"every coffee sold and every cake eaten...will give someone who's been hit by the news they have cancer the support they need to take back control of their lives".
Go on, for the sake of all of our descendants' futures, join in.
#coffeemorning to see the Tweets from the events.
(Normal, off the wall blogging service resumed this weekend!  Lecture over!)

Tuesday, 23 September 2014

Copperplate or maybe not

Apologies for the lack of blogging - should you be avidly awaiting new installments (!).  Girls weekend away plus mad puppy to look after.  Puppy is sleeping less, most annoyingly.

Anyway, today I thought I would ponder about the enumerators who conducted the UK censuses.  During the web chat for my course, someone asked a question about when women were allowed to start working as enumerators [we were talking about how difficult the handwriting was to read sometimes!] and it turned out that it was not until 1891.  To be honest, I had not given the process of conducting a census a great deal of thought but this question made me Google the how's and whereby's.  So I present a short guide to how they managed to conduct a census in the days before we were all presented with a fair sized book to fill in and expected to sort it out mostly by ourselves!

The first thing to make clear is that although it is exciting to see the "original images" when you log onto an online census provider, the censuses are actually secondary sources for information, not primary.  This is because what you see may be (mostly beautifully) handwritten but it has generally been compiled onto that collective form for the street or area after the event.  I have to admit that I didn't know this.  I had visions of a kind of door to door survey, I suppose.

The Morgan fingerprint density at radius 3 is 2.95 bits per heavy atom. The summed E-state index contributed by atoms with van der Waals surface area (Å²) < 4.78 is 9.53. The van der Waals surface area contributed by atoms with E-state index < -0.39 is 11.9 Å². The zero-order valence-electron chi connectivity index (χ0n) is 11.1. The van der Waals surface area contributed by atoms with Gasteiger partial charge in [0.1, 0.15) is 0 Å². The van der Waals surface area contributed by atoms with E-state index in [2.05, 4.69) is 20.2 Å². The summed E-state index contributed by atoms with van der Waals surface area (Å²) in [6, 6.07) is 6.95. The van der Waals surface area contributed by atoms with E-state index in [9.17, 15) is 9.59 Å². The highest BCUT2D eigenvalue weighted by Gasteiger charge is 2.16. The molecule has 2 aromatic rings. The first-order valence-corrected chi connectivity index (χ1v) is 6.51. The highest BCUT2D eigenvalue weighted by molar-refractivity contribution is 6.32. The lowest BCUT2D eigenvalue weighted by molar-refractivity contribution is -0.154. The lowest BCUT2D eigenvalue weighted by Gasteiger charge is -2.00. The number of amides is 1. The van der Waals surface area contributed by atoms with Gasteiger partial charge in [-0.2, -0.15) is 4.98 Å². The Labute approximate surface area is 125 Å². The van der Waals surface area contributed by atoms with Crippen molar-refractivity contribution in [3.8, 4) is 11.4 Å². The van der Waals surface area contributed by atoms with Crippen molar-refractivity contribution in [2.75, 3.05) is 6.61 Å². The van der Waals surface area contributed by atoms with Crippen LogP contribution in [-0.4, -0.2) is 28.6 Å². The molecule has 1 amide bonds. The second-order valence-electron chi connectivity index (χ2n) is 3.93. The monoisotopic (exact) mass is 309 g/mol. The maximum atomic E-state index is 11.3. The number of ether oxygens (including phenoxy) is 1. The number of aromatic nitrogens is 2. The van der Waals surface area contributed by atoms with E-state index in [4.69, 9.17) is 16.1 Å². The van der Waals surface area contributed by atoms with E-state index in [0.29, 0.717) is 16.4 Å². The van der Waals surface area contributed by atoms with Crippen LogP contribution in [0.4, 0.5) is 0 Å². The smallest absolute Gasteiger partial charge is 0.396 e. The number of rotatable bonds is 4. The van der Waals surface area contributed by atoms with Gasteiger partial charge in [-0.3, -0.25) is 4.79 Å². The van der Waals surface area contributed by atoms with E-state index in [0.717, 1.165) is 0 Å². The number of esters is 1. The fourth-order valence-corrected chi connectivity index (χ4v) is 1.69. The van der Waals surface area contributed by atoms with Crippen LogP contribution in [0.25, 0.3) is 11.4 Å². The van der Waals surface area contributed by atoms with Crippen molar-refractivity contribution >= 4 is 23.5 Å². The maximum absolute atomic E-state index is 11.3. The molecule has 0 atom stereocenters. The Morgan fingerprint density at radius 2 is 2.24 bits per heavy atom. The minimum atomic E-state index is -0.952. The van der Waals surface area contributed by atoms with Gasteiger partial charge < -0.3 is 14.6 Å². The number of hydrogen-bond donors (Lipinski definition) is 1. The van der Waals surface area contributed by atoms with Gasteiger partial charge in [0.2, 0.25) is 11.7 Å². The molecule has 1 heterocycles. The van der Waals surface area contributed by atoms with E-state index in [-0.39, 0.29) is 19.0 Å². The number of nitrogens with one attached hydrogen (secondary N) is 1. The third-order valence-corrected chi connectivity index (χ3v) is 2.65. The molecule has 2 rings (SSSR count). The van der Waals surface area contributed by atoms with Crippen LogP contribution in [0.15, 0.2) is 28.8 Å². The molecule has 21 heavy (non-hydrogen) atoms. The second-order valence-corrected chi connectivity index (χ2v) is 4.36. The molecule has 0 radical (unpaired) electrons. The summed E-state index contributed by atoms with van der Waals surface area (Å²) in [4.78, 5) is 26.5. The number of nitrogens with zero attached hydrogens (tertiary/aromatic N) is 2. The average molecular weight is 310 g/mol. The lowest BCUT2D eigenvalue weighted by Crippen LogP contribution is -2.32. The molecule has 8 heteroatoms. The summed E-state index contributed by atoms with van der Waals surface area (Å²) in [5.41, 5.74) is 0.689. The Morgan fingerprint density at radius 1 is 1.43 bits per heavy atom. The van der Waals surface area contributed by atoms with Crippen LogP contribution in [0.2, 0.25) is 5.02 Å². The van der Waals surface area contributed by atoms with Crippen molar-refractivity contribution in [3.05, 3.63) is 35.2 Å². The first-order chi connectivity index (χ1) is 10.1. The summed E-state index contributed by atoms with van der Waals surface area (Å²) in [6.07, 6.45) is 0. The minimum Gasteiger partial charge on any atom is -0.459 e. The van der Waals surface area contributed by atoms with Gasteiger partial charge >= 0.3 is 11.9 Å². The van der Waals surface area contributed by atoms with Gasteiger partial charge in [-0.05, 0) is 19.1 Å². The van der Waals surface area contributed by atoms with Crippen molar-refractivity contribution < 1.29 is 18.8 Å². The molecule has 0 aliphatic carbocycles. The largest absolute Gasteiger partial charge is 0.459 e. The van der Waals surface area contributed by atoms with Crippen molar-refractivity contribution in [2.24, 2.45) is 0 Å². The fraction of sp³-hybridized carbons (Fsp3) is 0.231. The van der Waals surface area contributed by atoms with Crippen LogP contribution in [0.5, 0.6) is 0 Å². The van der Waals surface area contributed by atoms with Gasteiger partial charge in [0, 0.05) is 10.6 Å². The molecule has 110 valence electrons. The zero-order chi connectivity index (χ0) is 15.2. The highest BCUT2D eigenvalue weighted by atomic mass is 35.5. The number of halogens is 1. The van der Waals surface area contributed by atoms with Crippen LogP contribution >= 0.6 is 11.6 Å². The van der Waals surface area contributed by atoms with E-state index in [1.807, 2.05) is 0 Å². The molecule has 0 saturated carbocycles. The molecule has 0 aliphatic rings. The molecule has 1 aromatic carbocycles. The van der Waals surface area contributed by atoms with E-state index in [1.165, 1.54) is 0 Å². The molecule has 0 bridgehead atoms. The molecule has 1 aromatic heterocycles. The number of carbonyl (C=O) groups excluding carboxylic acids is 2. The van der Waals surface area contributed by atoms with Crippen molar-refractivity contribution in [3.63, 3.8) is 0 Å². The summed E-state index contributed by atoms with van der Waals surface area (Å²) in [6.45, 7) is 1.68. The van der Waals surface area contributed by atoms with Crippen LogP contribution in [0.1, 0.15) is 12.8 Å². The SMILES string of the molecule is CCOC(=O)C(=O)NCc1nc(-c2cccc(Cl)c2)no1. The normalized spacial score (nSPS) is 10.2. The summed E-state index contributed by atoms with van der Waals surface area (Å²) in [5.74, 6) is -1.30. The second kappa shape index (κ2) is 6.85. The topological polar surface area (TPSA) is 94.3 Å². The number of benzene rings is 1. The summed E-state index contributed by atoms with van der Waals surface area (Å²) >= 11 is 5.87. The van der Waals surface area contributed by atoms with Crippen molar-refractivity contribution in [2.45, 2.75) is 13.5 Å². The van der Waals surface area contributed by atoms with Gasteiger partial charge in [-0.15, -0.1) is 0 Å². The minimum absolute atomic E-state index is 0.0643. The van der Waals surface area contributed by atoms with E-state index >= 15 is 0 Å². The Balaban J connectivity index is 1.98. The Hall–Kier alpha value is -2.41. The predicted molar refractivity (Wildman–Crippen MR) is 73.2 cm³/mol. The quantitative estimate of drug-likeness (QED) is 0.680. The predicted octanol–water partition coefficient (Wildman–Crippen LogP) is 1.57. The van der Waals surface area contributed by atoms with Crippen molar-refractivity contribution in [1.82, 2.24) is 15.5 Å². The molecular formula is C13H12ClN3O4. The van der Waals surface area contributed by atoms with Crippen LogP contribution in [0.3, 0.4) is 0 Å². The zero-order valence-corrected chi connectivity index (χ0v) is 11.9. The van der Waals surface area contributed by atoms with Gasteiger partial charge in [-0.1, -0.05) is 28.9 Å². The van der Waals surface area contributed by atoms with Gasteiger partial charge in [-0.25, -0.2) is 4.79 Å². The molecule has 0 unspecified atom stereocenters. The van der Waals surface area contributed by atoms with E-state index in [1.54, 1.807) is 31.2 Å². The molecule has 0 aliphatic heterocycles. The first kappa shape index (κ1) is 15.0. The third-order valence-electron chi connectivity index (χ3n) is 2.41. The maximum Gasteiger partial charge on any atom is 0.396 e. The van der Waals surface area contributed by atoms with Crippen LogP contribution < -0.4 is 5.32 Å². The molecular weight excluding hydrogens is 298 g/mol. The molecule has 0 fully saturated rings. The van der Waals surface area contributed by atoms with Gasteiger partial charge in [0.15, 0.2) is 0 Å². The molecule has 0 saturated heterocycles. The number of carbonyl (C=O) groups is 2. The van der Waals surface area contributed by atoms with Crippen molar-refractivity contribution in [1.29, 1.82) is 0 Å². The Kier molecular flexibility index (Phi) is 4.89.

In a way, it still was  door to door survey because the 33,000 specially recruited enumerators were each given an "Enumeration District" of about two hundred households.  In theory, this amount was about a day's work.  However, as can be imagined, the variation between locations made the allocation of these districts quite unfair sometimes.  Imagine if you were given two hundred households in the Yorkshire Dales, with  miles in between?  Or 200 "households" in the East End of London only to discover three families living at each tenement address in the slums?
Each household was given a form on the enumerator's first visit.  The next day, the enumerators returned to collect the forms, give help filling them in where required and to chase any uncooperative householders.  (Here I will resist the temptation to talk about the Wikipedia article I found about the number of people who now put Jedi Knight as their religion on modern census forms.  Click on the link!)
The information from the forms was then transcribed into a Census Enumeration Book (CEB) for each district.  It was these which were then sent on to the Census Office in London.  Some original forms still exist but not all.  Later censuses are more likely to have the forms online and you may see your ancestor's signature in that case.
Some of the articles which I read in looking into the census process detailed the recruitment process for the enumerators.  In 1871, the ad in The Times stated that the individuals must be
"intelligent, trustworthy, active, be able to write well, have some knowledge of arithmetic"
and be
"temperate, orderly, and respectable, conduct himself in strict propriety and civility in the discharge of his duties" [1]
The first census to attempt to survey every household was in 1841.  It was held on Sunday 6 June.  Thereafter, the census was always March/April as in 1841, it was realised too late that lots of people were working away for the harvest season!  And there you were wondering why that is the census time every ten years.  Nothing to do with April Fools Day, don't worry.
So it can be seen that human error has a lot to answer for in terms of information that can be gleaned from a census return for our ancestors.  Spelling of names, calculation of ages and so on were all dependent on the character and abilities of the enumerator dealing with their forms.  In the modern age, there is also the problem of transcription of the original CEBs for online search use.  The original images are examined and then the assumed contents typed into online forms.  Another hurdle for human error!
Still, a census return for your ancestors is a fascinating thing, snapshot of life though it is (see my earlier post Ten Years of Life!).  It is just a pity that the hundred year rule was introduced because the next time we will see new data will be 2021.  At least that gives the family tree websites time to gird their loins and their systems to cope with the onslaught of people wanting to see the next part of their ancestors' stories, even if they will have to have that pinch of salt ready in terms of the "trustworthy"...!